Around April 21, 2017, I was getting a taste of the life Matt had previously shielded me from. Because starting around then, I became the one who called and emailed the clinical trial nurse at Duke, usually with an edge of panic to my voice I hoped they wouldn’t notice because I didn’t want to seem irrational—no crazy wife here. The assumption being, of course, that if I sounded too frantic or too emotional they’d dismiss my concerns.
The message from Duke hadn’t changed: we had nothing to be worried about. Of course there’d be some symptoms—the tumor hadn’t been removed—and swelling is normal after the polio procedure. Okay, true, and we’d been warned about the tumor’s proximity to the language center, but—is this normal?
One year ago today, only one question burned through our nights and we pinned all our faith on the answer: Is this normal? If the average timeframe for swelling related symptoms is six months, why are we seeing symptoms crop up at only three weeks out?
The official answer was: sure, everyone reacts differently. Which is an insanely infuriating answer. At least I think so. It felt and feels dismissive and the subtext, in my mind, was: it’s an experimental trial and sixty-something people have gone through this procedure, there isn’t enough of a sample size to define normal, so sure, anything is normal.
Wait for the MRI in less than two weeks and don’t worry, they said.
But, it’s easy to say don’t worry from thousands of miles away. It’s less easy to say it’s all normal when your daughter wakes up in the morning and proudly tells you she finished reading the bedtime book last night because her daddy couldn’t. It’s not so easy to wait two weeks when everyday brings a new nightmare and you feel as if you’re walking a tightrope without a safety net below.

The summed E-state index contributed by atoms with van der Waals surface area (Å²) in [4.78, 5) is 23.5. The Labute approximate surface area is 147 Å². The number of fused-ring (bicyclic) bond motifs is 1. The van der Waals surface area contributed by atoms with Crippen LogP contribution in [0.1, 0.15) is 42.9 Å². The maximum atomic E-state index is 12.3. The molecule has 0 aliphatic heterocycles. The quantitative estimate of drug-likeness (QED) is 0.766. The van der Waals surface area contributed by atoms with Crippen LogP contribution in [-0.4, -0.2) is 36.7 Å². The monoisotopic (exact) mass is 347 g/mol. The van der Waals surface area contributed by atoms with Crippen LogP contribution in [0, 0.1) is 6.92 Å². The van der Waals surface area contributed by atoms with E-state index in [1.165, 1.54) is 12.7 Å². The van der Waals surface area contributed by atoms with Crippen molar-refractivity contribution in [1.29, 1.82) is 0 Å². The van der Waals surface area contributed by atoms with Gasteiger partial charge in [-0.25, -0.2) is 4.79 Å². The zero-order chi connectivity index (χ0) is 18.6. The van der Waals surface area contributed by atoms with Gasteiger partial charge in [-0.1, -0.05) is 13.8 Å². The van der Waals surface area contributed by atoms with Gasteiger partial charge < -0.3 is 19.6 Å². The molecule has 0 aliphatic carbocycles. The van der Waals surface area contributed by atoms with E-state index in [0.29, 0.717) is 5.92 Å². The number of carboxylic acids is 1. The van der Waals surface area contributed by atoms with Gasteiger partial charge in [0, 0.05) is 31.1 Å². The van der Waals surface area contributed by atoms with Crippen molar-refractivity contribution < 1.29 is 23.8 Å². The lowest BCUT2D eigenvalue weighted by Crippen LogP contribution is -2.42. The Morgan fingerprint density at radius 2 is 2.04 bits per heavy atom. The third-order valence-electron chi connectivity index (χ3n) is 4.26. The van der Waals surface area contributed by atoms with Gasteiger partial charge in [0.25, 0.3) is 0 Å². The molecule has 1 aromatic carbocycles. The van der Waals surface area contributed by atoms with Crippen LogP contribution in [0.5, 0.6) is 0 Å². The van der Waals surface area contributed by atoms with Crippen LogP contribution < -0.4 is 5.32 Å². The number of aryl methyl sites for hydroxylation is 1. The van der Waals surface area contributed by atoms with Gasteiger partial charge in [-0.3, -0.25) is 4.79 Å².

Worried was out the window. We were terrified. And I do mean we. Because as awful as it was for me to watch Matt deteriorate, it was unimaginably more horrifying for Matt to see himself deteriorating, to realize his brain was betraying him at every turn and an act as simple as reading was now a challenge.
And yet, it didn’t slow him or us down. Thanks to modern technology, I can re-trace all our steps from April 21, 2017 and see that the frame of our normal life was there. I know which exercise class I went to, what Matt was working on at the office, and where we went to eat for dinner. If I wrote a story from that, it would seem as if we really did have nothing to worry about, everything was moving along as it should and what were we freaking out about. But nothing was normal, not our life, and not Matt’s reaction to the polio, and all we wanted was a straight answer to the seemingly simple question: is this normal?